A week later, after a haircut the price and duration of which I refuse to share, I met Marcel Floruss and Nathan McCallum, two of Socialyte’s professional clients, at Lord & Taylor to borrow some outfits. The two men are opposites in almost every way. McCallum is compact and favors ripped jeans and piercings, and Floruss is lanky and clean-cut. Both are cartoonishly handsome, and both (I noticed this later when I checked out their Instagram work) have amazing abdominal muscles. “Constantly,” Floruss said, when I asked him how often he takes pictures of himself. “You sell part of your soul. Because no matter what beautiful moment you enjoy in your life, you’re going to want to take a photo and share it. Distinguishing between when is it my life and when am I creating content is a really big burden.”
By dinnertime, I’d posted a second picture and had acquired a few dozen likes and roughly three followers. That’s actually not bad for somebody with an almost nonexistent presence on Instagram, but it was discouraging to me, because I would need at least 5,000 followers to have any hope of making money. That night, I signed up for a service recommended to me by Socialyte called Instagress. It’s one of several bots that, for a fee, will take the hard work out of attracting followers on Instagram. For $10 every 30 days, Instagress would zip around the service on my behalf, liking and commenting on any post that contained hashtags I specified. (I also provided the bot a list of hashtags to avoid, to minimize the chances I would like pornography or spam.) I also wrote several dozen canned comments—including “Wow!” “Pretty awesome,” “This is everything,” and, naturally, “[Clapping Hands emoji]”—which the bot deployed more or less at random. In a typical day, I (or “I”) would leave 900 likes and 240 comments. By the end of the month, I liked 28,503 posts and commented 7,171 times.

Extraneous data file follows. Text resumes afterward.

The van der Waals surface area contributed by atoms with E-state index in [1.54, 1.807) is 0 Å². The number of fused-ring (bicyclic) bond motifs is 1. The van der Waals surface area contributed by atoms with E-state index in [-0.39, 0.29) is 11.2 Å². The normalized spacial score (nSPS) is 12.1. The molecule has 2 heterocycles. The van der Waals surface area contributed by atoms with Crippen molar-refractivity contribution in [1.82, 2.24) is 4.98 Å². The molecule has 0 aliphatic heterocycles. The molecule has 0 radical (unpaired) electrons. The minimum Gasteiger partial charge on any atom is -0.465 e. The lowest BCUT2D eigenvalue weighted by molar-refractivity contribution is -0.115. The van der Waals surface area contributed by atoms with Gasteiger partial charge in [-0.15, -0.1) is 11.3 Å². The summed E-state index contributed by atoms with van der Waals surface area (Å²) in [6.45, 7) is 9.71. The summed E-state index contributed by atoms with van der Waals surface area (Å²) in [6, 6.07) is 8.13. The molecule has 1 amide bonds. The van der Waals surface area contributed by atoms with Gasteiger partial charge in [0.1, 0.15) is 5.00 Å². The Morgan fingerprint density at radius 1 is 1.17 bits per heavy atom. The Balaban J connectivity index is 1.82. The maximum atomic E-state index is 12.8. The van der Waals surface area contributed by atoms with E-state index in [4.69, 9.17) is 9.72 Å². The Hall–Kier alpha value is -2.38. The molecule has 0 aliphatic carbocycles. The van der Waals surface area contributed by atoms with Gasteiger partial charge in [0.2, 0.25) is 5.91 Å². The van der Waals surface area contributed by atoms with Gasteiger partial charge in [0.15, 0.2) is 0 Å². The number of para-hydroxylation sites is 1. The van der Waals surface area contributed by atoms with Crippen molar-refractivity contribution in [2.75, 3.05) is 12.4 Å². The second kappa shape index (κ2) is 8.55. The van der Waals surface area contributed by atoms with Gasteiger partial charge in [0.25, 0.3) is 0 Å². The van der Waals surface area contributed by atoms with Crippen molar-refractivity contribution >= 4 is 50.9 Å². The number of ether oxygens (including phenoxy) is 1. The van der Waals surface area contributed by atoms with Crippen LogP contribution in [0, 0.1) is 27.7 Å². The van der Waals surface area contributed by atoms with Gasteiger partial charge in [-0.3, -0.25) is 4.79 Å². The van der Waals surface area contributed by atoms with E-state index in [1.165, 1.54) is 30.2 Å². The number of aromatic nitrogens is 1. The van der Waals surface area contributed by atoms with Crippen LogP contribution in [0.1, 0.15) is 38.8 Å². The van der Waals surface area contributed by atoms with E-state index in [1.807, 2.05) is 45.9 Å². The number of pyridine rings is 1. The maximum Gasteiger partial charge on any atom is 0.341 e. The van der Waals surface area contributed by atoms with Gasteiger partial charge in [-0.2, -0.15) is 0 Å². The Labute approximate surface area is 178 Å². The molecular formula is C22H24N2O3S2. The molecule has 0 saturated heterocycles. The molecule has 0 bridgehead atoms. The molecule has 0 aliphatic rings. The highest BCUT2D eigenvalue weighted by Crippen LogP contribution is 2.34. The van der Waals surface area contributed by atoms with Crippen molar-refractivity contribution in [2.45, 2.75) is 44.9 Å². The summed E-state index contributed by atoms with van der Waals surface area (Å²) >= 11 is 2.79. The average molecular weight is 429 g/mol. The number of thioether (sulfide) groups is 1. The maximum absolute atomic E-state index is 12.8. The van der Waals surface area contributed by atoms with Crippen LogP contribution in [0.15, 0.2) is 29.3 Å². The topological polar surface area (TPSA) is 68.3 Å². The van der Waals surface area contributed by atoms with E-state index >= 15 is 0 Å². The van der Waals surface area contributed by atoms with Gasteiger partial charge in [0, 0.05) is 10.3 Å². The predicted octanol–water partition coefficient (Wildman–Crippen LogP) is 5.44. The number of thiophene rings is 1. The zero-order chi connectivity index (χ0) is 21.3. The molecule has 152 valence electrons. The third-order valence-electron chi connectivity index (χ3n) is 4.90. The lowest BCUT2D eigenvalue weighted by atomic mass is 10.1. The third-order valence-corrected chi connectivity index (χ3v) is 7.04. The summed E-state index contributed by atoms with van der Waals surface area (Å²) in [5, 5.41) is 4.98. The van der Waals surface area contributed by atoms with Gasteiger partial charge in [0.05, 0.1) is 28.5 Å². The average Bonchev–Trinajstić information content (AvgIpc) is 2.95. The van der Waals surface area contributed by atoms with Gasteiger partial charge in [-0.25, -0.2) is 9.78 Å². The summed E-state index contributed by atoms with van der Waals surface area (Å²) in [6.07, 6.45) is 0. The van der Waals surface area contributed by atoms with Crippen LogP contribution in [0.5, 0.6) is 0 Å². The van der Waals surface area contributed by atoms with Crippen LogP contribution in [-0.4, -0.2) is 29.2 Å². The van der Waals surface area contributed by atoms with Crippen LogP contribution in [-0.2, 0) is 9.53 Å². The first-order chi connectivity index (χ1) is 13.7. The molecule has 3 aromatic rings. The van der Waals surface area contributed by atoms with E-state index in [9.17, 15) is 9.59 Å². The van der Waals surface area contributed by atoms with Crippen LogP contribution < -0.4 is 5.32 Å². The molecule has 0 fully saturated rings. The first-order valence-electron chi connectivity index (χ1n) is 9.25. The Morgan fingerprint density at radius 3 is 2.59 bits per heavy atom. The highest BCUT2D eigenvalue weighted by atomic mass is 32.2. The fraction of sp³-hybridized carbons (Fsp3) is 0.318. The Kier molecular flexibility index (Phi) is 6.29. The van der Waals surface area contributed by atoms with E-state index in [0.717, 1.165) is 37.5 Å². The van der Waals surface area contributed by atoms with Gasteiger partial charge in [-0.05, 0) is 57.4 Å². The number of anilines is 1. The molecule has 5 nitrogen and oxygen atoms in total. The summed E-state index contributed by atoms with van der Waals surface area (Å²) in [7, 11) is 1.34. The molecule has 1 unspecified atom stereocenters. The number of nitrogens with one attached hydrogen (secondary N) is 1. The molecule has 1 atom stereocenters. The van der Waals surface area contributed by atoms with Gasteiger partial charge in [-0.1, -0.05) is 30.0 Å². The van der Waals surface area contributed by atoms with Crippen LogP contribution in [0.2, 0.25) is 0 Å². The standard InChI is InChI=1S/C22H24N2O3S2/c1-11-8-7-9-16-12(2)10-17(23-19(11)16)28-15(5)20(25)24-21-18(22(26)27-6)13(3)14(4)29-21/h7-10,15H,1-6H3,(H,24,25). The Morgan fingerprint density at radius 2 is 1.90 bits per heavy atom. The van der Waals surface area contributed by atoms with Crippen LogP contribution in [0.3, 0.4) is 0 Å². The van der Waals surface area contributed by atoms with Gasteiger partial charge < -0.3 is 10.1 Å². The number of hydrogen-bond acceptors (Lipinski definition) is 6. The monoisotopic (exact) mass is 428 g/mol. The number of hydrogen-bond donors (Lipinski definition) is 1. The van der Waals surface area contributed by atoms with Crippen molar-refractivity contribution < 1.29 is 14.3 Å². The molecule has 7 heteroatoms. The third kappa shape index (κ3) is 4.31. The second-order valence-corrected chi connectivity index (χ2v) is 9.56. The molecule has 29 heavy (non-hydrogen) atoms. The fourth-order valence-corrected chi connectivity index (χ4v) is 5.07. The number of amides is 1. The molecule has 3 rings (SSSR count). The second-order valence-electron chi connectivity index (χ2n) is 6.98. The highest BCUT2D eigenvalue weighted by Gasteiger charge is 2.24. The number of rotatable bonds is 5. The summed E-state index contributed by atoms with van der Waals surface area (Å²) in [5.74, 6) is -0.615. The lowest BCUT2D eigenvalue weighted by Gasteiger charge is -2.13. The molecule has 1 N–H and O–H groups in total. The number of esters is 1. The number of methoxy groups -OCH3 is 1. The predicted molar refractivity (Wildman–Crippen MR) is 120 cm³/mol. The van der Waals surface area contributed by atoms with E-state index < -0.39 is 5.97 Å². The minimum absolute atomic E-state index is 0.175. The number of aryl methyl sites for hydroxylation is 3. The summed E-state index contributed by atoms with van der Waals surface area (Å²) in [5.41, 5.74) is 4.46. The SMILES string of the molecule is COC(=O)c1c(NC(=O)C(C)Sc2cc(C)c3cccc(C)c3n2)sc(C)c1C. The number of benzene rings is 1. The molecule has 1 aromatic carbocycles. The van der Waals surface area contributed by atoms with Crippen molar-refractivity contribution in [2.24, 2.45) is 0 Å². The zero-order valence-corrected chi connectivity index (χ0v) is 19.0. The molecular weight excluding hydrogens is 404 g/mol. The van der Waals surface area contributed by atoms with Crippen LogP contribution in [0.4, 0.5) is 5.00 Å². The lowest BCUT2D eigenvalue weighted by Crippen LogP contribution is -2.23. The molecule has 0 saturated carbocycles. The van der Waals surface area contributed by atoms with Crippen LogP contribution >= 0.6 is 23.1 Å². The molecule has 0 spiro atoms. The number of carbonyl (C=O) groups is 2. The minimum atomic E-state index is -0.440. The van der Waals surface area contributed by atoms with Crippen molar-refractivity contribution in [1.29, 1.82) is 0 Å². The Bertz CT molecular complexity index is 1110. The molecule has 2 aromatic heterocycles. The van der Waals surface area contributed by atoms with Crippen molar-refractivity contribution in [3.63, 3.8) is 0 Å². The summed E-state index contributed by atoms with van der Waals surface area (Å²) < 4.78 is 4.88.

There is another story surrounding Maps though. One that very rarely gets told.
The story of how – despite it only getting to No.26 in the UK Charts; and barely even scraping its way onto the US Billboard Hot 100 – the Yeah Yeah Yeahs have recorded and released what may well be the single most influential song of the 21st century so far.
Its impact has been quiet but undeniable. Since it was released (first in 2003, on the album Fever To Tell; then as a single in its own right in early 2004) practically every last part of that song has been sampled, covered or copied in a number of other artists’ work.
Three songs in particular, each released five years apart, have used Maps in three very different ways. Each of those songs has arguably defined (or helped to define) the era of pop in which they were released. One of them may even have altered the course of pop music forever.
The only other thing to add to the ‘Since U Been Gone’ section would be Ted Leo’s masterful strumming medley: